Are we back in the middle ages, or is this the start of something new?
Sam Taylor, South Africa
June 25, 2005
"No, I wouldn't fancy walking around with a contraption—not unlike a Venus fly trap—wedged between my legs!" I thought sarcastically after reading about the new anti-rape device that is set to be manufactured in SA. My anger surprised me. Why would all my female colleagues and I react so vehemently to a product that is essentially designed to try and stem the tide of sexual assault against women in SA?
This patented device has been carefully designed in collaboration with engineers, gynaecologists, psychologists and urologists. It may look like a tampon and be inserted in the same fashion—but that is where the similarities end. It is actually hollow and will attach itself with microscopic hooks to a rapist's penis during penetration. It is impossible to remove the device without medical help, which will give clinics and hospitals the opportunity to alert the police. Furthermore, the rapist cannot remove the device himself. In fact, he will be unable to urinate while it is still attached.
According to the inventor of the device, Sonette Ehlers, who has worked for the South African Institute for Medical Research, she felt there was a need for this product because "we have to do something to protect ourselves. While this will not prevent rape, it will assist in identifying attackers and securing convictions."
But, in a country where last year alone there were 52 733 reported rapes, where was the gratitude, or sighs of relief from the women in my office? Why were there only echoes of frustration and fear? Initially, I thought it could be explained away by all the obvious arguments. This device won't prevent the rapist's attack, and only works once penetration has taken place. It would also have to be worn daily. For most of us, rape is a dark thought that we try to suppress so that we can function from day to day. But, once you introduce this device into your life, it becomes a constant and invasive reminder for as long as we choose to wear it. I have read conflicting messages on discussion forums: some women have said with conviction that they will make it part of their daily routine—others are not so keen and wonder what the psychological impact would be. Do you only wear it on the day you feel a little on edge? What if you forget—will you be able to function without a paralysing fear that the day you leave it at home is the day your luck runs out? What about mothers with daughters? At what age do you let them start wearing the device? What if they do not want to? How do you evaluate high-risk situations? Isn't every day a high-risk situation?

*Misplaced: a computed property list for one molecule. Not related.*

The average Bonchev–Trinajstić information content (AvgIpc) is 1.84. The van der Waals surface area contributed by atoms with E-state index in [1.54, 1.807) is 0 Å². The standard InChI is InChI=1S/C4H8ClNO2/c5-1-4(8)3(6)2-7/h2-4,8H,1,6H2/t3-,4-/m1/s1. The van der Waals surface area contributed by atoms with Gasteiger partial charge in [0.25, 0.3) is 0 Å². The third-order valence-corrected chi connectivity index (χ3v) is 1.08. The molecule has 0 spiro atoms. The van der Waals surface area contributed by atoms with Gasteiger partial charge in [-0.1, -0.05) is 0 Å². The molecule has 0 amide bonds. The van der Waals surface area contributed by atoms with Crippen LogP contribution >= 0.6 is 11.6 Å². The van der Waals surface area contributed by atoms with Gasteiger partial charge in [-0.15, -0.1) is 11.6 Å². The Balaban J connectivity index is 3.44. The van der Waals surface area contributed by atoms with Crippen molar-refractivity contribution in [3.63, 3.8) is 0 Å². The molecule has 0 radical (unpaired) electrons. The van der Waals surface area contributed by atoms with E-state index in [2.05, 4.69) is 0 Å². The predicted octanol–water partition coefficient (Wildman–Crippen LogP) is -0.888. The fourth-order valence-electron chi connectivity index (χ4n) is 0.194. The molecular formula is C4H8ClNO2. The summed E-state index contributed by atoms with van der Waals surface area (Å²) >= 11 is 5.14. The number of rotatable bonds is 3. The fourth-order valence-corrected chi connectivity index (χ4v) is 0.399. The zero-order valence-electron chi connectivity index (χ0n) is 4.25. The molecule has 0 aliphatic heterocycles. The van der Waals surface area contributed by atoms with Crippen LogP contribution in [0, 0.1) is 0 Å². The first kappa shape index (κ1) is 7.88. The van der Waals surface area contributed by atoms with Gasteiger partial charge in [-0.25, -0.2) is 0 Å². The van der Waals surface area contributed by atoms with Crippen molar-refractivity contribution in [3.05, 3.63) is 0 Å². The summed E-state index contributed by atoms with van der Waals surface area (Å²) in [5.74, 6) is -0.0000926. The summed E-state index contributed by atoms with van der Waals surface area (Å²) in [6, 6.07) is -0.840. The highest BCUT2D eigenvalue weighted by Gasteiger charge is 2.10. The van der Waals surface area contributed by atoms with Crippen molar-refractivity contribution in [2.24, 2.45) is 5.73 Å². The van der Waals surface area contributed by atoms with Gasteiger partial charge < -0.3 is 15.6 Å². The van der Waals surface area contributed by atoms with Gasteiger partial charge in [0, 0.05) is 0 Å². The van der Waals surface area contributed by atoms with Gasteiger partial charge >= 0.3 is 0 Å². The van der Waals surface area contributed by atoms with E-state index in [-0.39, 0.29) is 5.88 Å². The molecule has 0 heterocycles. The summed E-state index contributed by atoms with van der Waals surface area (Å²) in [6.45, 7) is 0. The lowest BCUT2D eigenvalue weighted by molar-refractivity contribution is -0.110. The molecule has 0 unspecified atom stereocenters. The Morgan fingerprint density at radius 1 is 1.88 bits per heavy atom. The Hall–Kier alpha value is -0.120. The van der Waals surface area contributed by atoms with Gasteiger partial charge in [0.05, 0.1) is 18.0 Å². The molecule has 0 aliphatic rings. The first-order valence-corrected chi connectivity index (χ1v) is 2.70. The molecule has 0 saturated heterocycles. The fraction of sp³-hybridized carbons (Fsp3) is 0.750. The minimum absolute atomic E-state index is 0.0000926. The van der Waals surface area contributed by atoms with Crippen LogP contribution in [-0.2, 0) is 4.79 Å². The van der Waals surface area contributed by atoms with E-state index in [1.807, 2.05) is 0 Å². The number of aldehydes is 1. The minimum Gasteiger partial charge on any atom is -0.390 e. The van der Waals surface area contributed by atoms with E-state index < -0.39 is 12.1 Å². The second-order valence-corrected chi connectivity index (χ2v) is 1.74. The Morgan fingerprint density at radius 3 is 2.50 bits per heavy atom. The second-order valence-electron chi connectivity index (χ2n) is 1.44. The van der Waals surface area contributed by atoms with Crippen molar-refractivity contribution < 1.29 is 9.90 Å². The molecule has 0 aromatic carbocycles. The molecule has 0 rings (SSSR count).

Although Ehlers is positive that the device will help to reduce the high incidence of rape in SA, many rape organisations have their reservations. Lisa Vetten of the Centre for the Study of Violence and Reconciliation (CSVR) says: "It is like we are going back to the days where women were forced to wear chastity belts. It is a terrifying thought that women are being made to adapt to rape by wearing these devices." She goes on to comment that: "Women would have to wear this every minute of their lives on the off-chance that they would be raped."
But, where's there is a will there is a way: won't rapists resort to anal penetration if they fear their intended victim may be wearing the device? It is not a pleasant thought to consider, but it is a reality. Chanaz Mitchell, spokesperson for the National Network on Violence Against Women, has also suggested that a rapist, after encountering such a device, will take his aggression out even further on the woman. And of course, even with such a device on the market, women's rights organisations stress the fact that we still have to focus our energy on changing many men's mindsets as well as their treatment of women and girls.
Thinking back, I can't help but wonder if my initial anger and scepticism was directed at the fact that I feel like I don't truly have "teeth" where it counts—prevention, protection and choice. I asked myself: "If I choose to wear the device, does it signal in some small way that I am accepting the inevitable?"
My answer now? "No". But maybe the time has come for me to give myself other "teeth" where it counts. I have been researching self-defence devices that are available online in the USA. Lipstick pepper sprays, personal alarms that emit ear-splitting sound and flashing light, air tasers, stun guns, stun guns masquerading as cell phones—I have never even heard of half of these gadgets before, but now is as good a time as any to educate myself more on non-lethal self-defence products that are available. What's more, we shouldn't lose sight of the fact that this device will also help to lower HIV infection, as well as prevent sexually transmitted diseases and unwanted pregnancies because semen is contained inside the device. This in itself is a preventive measure that numerous women will welcome.
What about helping our children to become proactive and empowered too? Introducing a comprehensive self-defence and safety course into schools for boys and girls would be invaluable.
Samuel Jackson wrote that "nothing will ever be attempted, if all possible objections must first be overcome." Apart from all the possible objections I have highlighted, and many more that could be argued, every attempt to protect women from harm; every attempt to ensure our right to security, and every attempt to prevent inhuman treatment should be viewed as a step forward. We are not surrendering and we are not giving consent. We are fighting to take back what's ours.
Sam Taylor writes for the Agenda newsletter, South Africa, as well as other periodicals.
From Agenda, June 24, 2005.